A study of 50,000 people found that those who made breakfast their largest meal of the day has a lower Body Mass Index (BMI) than people who waited until supper, even when they ate a similar number of calories.
It’s more of a glimmer of hope on the horizon than it is an actual drug right now. But an Indiana University lab has synthesized and fused a trio of gut hormones into a single agent and shown that obese rodents treated with the resulting molecule experience dramatic weight loss and a reversal of obesity-related ills such as Type 2 diabetes and fatty liver disease.
You’ve spent the last four decades of your life getting your metabolism and eating habits in the right shape. Now is the time to really tighten the belt (so to speak) and focus on managing a normal weight and developing a fierce disease reversal plan.
On the menu of this week’s healthy vegetarian meal plan: Vegan Zucchini Taco Boats, Roasted Zucchini and Quinoa Bowls, Black Bean and Baked Plantain Tacos, Enchilada Stuffed Peppers with Avocado Cream, and Mexican Street Corn Bowls with Basil-Lime Vinaigrette.
Uninsured Americans who are hoping the new health insurance law will give them access to weight loss treatments are likely to be disappointed.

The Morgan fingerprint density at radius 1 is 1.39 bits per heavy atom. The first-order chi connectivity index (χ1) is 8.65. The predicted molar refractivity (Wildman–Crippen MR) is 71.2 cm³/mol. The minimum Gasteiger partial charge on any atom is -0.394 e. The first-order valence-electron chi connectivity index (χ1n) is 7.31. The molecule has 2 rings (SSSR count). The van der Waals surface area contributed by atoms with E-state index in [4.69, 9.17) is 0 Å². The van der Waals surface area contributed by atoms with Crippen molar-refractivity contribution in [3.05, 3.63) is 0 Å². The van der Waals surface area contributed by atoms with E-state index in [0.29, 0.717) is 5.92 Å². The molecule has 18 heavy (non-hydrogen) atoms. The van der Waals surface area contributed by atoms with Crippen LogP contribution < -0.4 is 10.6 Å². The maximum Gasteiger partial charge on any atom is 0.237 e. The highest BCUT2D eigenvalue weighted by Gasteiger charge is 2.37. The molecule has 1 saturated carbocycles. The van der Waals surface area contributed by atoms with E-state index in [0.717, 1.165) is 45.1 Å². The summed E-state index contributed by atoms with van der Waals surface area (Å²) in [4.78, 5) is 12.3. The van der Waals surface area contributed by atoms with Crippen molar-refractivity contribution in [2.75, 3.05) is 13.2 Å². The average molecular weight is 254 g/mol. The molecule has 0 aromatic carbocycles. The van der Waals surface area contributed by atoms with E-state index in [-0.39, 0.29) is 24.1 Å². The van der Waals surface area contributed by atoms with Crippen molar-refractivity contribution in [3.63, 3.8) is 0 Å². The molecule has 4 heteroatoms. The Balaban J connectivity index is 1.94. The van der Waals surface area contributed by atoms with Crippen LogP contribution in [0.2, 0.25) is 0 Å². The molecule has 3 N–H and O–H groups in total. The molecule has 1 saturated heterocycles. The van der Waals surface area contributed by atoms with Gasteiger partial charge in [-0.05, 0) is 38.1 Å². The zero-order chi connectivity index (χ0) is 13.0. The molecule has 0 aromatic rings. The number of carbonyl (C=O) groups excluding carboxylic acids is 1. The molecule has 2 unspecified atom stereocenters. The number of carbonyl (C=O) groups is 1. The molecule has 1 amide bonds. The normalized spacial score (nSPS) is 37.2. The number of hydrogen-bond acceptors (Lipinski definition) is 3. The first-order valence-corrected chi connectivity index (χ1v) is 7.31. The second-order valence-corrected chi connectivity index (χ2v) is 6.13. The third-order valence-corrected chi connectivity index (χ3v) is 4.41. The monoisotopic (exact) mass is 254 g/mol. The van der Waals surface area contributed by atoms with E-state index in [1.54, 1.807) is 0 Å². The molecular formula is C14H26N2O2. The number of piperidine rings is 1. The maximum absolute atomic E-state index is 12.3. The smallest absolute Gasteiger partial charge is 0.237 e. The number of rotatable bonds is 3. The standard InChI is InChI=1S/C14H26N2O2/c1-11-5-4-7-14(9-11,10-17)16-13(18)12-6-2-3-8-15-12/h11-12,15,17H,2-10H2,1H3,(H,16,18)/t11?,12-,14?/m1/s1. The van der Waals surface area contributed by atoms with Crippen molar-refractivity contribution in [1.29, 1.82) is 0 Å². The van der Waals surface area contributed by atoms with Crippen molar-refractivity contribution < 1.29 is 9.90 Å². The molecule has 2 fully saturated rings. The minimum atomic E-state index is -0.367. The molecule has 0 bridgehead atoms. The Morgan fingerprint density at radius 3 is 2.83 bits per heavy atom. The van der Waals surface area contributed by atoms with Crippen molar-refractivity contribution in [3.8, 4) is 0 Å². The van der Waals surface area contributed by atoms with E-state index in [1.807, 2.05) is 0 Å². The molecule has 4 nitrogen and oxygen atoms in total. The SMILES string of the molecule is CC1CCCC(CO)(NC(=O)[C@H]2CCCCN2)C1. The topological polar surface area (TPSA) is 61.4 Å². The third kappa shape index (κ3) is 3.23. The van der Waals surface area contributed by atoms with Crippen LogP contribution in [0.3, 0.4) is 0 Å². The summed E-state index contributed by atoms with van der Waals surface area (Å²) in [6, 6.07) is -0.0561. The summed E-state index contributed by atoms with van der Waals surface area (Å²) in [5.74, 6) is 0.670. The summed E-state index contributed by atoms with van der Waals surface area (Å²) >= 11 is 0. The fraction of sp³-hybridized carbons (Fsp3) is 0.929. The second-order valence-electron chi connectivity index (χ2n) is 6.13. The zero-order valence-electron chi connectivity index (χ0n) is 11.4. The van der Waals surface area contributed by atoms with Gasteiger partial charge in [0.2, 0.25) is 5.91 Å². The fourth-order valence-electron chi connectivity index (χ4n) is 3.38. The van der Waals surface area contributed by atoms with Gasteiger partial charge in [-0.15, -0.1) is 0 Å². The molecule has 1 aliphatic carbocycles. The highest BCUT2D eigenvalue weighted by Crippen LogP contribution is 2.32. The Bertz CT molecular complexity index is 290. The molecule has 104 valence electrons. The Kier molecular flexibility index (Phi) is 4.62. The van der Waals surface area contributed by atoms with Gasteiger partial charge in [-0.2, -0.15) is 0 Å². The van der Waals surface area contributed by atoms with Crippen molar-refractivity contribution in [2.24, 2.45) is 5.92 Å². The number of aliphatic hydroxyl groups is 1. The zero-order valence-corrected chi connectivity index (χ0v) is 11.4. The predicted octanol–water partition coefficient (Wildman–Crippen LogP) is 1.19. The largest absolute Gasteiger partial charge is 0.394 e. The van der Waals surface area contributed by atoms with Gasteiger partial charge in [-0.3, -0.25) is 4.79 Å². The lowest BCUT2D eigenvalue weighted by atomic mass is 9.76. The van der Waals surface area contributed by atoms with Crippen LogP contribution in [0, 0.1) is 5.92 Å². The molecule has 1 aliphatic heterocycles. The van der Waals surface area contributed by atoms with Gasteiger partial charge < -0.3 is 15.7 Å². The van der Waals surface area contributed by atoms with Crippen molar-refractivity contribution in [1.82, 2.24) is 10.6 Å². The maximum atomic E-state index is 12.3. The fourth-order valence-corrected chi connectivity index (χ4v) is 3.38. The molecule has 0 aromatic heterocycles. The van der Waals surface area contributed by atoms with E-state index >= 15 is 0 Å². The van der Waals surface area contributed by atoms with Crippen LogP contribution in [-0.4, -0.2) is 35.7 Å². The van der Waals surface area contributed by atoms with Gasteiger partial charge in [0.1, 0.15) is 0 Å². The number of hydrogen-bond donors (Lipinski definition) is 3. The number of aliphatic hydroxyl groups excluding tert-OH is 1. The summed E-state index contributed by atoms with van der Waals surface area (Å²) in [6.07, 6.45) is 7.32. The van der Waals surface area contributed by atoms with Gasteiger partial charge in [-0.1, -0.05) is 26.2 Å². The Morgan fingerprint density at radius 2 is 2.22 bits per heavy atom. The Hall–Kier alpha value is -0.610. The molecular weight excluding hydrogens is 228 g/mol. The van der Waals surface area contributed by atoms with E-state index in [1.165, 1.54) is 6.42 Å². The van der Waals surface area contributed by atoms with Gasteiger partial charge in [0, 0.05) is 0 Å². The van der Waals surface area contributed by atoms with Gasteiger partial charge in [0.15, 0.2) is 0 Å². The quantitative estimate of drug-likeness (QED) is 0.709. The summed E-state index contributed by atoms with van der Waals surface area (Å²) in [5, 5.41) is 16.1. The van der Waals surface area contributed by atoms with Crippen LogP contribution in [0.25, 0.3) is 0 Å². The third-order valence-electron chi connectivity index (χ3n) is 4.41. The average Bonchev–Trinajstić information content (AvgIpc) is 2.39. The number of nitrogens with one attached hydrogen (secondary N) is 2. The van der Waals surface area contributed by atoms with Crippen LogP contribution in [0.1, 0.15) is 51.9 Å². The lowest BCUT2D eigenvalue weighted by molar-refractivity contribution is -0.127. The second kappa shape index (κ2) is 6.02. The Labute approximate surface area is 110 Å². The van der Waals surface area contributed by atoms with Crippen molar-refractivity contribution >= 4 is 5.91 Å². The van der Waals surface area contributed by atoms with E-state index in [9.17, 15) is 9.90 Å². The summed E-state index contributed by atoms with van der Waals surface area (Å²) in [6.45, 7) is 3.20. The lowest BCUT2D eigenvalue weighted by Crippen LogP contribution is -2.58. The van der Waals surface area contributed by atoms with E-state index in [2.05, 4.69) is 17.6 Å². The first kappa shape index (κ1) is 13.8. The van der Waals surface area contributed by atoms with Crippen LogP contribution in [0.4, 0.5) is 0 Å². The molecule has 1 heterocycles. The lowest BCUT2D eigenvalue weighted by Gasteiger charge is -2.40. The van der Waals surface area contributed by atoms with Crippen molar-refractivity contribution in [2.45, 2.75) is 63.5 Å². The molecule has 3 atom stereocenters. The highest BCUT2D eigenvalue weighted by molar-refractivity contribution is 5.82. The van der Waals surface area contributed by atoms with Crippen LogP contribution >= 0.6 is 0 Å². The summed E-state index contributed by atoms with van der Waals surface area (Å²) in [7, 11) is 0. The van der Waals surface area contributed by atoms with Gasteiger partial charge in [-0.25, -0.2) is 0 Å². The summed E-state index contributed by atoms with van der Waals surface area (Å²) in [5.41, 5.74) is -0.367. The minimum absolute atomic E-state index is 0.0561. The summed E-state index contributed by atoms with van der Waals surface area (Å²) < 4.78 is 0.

People who engage in intermittent fasting say they feel better all around. They point to our history as foragers who ate what they found and what was in season. The miracle of our agriculture is that practically everything is in season all year long. But is that healthy?
So why is the wellness world so hung up on intermittent fasting? Such was the question on The Coveteur’s mind when they reached out to Keri Glassman, RD, MS, CDN, and founder of Nutrition Life. The verdict? It’s “not as crazy as it sounds,” as it’s “more about when you eat” rather than not eating at all. New research has found that it can be an effective tool for healthy weight management and can improve cardiovascular health and boost energy levels.
Strong studies point to carbohydrate restriction as a main treatment for type 2 diabetes, but it doesn’t have to be all or nothing. Many of my patients on very low-carb diets can’t sustain them long term. Eventually, they re-gain their weight and their blood-sugar problems come back. Those angry months of deprivation weren’t worth it.
It’s official: We’re abusing our most precious organ. No, not your heart or brain, but your liver. We don’t think much about it and many of us don’t even know what it does (which is a lot). One-third of the nation has nonalcoholic fatty liver disease (NAFLD), a condition caused mainly by obesity and poor lifestyle choices. It can worsen over time and eventually put you on a liver transplant list. Additionally, a new study shows rates of liver cancer have doubled since the 1980s, making it one of the fastest-growing cancers in the U.S.